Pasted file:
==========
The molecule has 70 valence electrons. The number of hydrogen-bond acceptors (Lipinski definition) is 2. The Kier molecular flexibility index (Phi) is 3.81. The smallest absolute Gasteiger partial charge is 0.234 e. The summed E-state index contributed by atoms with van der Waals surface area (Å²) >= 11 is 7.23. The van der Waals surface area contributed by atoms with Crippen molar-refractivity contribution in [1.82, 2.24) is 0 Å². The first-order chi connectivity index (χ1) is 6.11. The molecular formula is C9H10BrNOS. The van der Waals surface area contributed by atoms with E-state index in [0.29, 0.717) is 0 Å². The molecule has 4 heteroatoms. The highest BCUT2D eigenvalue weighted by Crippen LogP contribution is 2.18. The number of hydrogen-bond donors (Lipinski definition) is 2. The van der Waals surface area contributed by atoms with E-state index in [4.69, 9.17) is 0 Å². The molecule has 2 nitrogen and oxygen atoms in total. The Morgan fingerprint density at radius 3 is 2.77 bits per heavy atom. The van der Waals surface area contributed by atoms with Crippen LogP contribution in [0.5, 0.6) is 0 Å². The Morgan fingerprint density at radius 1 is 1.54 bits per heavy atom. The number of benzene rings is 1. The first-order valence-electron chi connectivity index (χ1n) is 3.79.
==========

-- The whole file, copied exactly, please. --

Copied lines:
The molecule has 70 valence electrons. The number of hydrogen-bond acceptors (Lipinski definition) is 2. The Kier molecular flexibility index (Phi) is 3.81. The smallest absolute Gasteiger partial charge is 0.234 e. The summed E-state index contributed by atoms with van der Waals surface area (Å²) >= 11 is 7.23. The van der Waals surface area contributed by atoms with Crippen molar-refractivity contribution in [1.82, 2.24) is 0 Å². The first-order chi connectivity index (χ1) is 6.11. The molecular formula is C9H10BrNOS. The van der Waals surface area contributed by atoms with E-state index in [0.29, 0.717) is 0 Å². The molecule has 4 heteroatoms. The highest BCUT2D eigenvalue weighted by Crippen LogP contribution is 2.18. The number of hydrogen-bond donors (Lipinski definition) is 2. The van der Waals surface area contributed by atoms with E-state index in [4.69, 9.17) is 0 Å². The molecule has 2 nitrogen and oxygen atoms in total. The Morgan fingerprint density at radius 3 is 2.77 bits per heavy atom. The van der Waals surface area contributed by atoms with Crippen LogP contribution in [0.5, 0.6) is 0 Å². The Morgan fingerprint density at radius 1 is 1.54 bits per heavy atom. The number of benzene rings is 1. The first-order valence-electron chi connectivity index (χ1n) is 3.79.